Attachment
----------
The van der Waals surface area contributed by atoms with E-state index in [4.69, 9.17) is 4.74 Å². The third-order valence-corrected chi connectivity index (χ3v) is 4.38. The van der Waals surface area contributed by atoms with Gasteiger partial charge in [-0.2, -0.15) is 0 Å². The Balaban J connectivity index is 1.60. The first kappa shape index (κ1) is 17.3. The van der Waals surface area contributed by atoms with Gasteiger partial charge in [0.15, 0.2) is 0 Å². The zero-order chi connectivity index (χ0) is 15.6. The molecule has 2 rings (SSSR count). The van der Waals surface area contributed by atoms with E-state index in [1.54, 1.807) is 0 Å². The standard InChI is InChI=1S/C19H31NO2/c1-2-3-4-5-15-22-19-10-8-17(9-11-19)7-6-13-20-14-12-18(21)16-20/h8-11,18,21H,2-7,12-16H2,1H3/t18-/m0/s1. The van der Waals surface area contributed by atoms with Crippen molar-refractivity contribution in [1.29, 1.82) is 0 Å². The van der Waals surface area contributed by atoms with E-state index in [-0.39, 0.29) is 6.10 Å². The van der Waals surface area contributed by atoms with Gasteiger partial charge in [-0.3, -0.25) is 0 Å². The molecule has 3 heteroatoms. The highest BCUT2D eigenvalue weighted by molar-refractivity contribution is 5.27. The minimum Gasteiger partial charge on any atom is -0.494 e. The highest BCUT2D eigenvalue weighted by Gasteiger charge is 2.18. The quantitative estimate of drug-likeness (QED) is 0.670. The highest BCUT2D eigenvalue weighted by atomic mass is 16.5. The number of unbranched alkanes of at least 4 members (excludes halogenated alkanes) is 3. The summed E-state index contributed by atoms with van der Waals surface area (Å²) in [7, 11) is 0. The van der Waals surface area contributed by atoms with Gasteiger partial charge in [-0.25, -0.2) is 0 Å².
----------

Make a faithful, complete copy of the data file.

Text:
The van der Waals surface area contributed by atoms with E-state index in [4.69, 9.17) is 4.74 Å². The third-order valence-corrected chi connectivity index (χ3v) is 4.38. The van der Waals surface area contributed by atoms with Gasteiger partial charge in [-0.2, -0.15) is 0 Å². The Balaban J connectivity index is 1.60. The first kappa shape index (κ1) is 17.3. The van der Waals surface area contributed by atoms with Gasteiger partial charge in [0.15, 0.2) is 0 Å². The zero-order chi connectivity index (χ0) is 15.6. The molecule has 2 rings (SSSR count). The van der Waals surface area contributed by atoms with E-state index in [1.54, 1.807) is 0 Å². The standard InChI is InChI=1S/C19H31NO2/c1-2-3-4-5-15-22-19-10-8-17(9-11-19)7-6-13-20-14-12-18(21)16-20/h8-11,18,21H,2-7,12-16H2,1H3/t18-/m0/s1. The van der Waals surface area contributed by atoms with Crippen molar-refractivity contribution in [1.29, 1.82) is 0 Å². The van der Waals surface area contributed by atoms with E-state index in [-0.39, 0.29) is 6.10 Å². The van der Waals surface area contributed by atoms with Gasteiger partial charge in [-0.3, -0.25) is 0 Å². The molecule has 3 heteroatoms. The highest BCUT2D eigenvalue weighted by molar-refractivity contribution is 5.27. The minimum Gasteiger partial charge on any atom is -0.494 e. The highest BCUT2D eigenvalue weighted by Gasteiger charge is 2.18. The quantitative estimate of drug-likeness (QED) is 0.670. The highest BCUT2D eigenvalue weighted by atomic mass is 16.5. The number of unbranched alkanes of at least 4 members (excludes halogenated alkanes) is 3. The summed E-state index contributed by atoms with van der Waals surface area (Å²) in [7, 11) is 0. The van der Waals surface area contributed by atoms with Gasteiger partial charge in [-0.25, -0.2) is 0 Å².